LVMH Pledges $11 Million to Fight Amazon Rainforest Fires

LVMH Pledges $11 Million to Fight Amazon Rainforest Fires

The Paris-based fashion conglomerate LVMH has pledged €10 million ($11 million) for efforts to fight the fires raging across the Amazon basin.

In announcing the donation, Bernard Arnault, chairman and CEO of LVMH and the richest man in Europe, and Yann Arthus-Bertrand, a director at LVMH, called on "all those who share their belief that the Amazon, a world heritage treasure, must be protected, to join this initiative that must become a collective effort." In April, the Arnault family committed €200 million ($226 million) and the architectural and design resources of LVMH in support of the reconstruction of Notre-Dame de Paris after the World Heritage Site cathedral was nearly destroyed by fire. According to the Notre Dame Foundation, the Arnault family had released €10 million ($11.2 million) of their pledge as of the end of June.

"Protecting the environment is not just about words and speeches or signing declarations of principle, it also requires taking concrete collective actions when dangers arise in order to provide resources for local specialists and work together to save our planet," said Arthus-Bertrand. "I am proud that LVMH is participating in this emergency effort and I hope that many others will follow suit."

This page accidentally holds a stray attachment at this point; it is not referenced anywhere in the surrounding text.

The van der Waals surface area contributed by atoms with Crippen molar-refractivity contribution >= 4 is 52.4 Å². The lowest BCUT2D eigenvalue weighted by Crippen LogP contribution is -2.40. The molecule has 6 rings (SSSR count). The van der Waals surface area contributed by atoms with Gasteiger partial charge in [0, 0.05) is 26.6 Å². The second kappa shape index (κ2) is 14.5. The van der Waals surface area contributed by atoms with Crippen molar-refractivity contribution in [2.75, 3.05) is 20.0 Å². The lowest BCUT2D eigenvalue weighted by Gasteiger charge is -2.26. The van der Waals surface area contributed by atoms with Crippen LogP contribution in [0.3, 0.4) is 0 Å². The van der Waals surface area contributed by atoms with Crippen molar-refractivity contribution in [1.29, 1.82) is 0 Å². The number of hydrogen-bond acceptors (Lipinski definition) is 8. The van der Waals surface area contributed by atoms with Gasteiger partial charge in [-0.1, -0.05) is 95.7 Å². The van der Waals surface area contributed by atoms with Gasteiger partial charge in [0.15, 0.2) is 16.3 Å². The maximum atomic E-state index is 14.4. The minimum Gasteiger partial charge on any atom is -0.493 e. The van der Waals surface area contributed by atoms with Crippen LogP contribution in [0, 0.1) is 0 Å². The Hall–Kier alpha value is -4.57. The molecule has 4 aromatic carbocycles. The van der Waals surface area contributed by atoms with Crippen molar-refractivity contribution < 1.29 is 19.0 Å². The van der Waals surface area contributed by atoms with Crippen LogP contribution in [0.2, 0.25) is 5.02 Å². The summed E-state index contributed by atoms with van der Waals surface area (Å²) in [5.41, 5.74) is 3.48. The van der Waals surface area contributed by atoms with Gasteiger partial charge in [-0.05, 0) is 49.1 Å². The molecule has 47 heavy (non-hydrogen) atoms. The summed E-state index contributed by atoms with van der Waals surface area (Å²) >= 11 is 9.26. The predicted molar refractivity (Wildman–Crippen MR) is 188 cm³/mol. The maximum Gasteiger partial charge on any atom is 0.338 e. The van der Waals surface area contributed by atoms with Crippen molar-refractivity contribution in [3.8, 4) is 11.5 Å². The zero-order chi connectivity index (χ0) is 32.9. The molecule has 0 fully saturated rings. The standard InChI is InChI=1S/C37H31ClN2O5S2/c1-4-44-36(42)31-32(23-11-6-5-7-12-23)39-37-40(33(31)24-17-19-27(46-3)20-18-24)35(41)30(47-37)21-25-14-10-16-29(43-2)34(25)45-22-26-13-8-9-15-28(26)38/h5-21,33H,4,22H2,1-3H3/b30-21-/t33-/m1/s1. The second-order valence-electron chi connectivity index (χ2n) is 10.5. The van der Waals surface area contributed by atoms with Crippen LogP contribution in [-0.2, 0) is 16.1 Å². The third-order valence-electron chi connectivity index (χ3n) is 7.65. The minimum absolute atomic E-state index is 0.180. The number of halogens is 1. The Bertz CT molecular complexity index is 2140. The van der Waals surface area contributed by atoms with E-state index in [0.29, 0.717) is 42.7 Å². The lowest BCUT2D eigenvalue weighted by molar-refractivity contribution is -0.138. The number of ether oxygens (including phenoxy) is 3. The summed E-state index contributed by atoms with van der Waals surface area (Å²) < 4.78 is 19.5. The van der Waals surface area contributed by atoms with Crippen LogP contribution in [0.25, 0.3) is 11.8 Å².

The company also noted "that France has the honor of sharing responsibility for this immense rainforest, along with its vast neighbor Brazil and its other South American neighbors." Earlier this week, the leaders of the Group of Seven nations announced emergency aid of up to €20 million ($22 million) to help Brazil and other countries battle the fires, which have been exacerbated by deforestation driven by large-scale cattle operations and the planting of feed crops. Separately, the governments of Canada and the United Kingdom pledged $11 million and $12 million, respectively.

Brazil's president, Jair Bolsonaro, who earlier had accused French president Emmanuel Macron of treating the Amazon "as if it were a colony or a no-man's land," initially rejeced the offer of aid but later said he would reconsider if Macron were to withdraw "insults made to [his] person." The governments of Norway and Germany also drew Bolsonaro's ire earlier this month when they suspended funding for the Brazilian government's Amazon Fund — to which they had contributed more than $1.2 billion and $68 million, respectively, since 2008 — after the Brazilian government shuttered its steering committee.

"From a technical point of view, it would be very welcome," Eduardo Taveira, environment secretary of the Brazilian state of Amazonas, told the New York Times. "Obviously the states hope, at this moment, resources will come in to help finance the operations that are being organized."